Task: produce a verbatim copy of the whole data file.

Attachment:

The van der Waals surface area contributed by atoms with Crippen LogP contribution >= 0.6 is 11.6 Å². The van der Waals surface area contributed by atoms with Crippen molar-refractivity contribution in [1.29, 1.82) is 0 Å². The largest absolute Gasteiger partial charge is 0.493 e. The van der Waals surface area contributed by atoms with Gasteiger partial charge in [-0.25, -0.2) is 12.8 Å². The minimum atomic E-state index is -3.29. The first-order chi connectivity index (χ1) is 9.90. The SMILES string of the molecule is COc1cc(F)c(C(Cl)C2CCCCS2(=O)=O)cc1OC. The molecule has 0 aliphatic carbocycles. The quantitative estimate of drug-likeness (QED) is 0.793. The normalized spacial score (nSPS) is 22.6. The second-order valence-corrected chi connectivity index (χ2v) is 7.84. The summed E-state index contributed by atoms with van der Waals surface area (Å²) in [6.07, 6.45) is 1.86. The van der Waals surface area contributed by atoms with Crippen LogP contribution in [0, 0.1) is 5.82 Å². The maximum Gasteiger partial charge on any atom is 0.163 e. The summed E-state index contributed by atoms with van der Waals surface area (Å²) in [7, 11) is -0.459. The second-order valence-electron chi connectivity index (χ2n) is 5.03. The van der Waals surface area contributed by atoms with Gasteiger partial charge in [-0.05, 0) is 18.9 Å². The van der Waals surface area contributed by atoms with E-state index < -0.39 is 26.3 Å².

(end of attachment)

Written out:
The van der Waals surface area contributed by atoms with Crippen LogP contribution >= 0.6 is 11.6 Å². The van der Waals surface area contributed by atoms with Crippen molar-refractivity contribution in [1.29, 1.82) is 0 Å². The largest absolute Gasteiger partial charge is 0.493 e. The van der Waals surface area contributed by atoms with Gasteiger partial charge in [-0.25, -0.2) is 12.8 Å². The minimum atomic E-state index is -3.29. The first-order chi connectivity index (χ1) is 9.90. The SMILES string of the molecule is COc1cc(F)c(C(Cl)C2CCCCS2(=O)=O)cc1OC. The molecule has 0 aliphatic carbocycles. The quantitative estimate of drug-likeness (QED) is 0.793. The normalized spacial score (nSPS) is 22.6. The second-order valence-corrected chi connectivity index (χ2v) is 7.84. The summed E-state index contributed by atoms with van der Waals surface area (Å²) in [6.07, 6.45) is 1.86. The van der Waals surface area contributed by atoms with Crippen LogP contribution in [0, 0.1) is 5.82 Å². The maximum Gasteiger partial charge on any atom is 0.163 e. The summed E-state index contributed by atoms with van der Waals surface area (Å²) in [7, 11) is -0.459. The second-order valence-electron chi connectivity index (χ2n) is 5.03. The van der Waals surface area contributed by atoms with Gasteiger partial charge in [-0.05, 0) is 18.9 Å². The van der Waals surface area contributed by atoms with E-state index < -0.39 is 26.3 Å².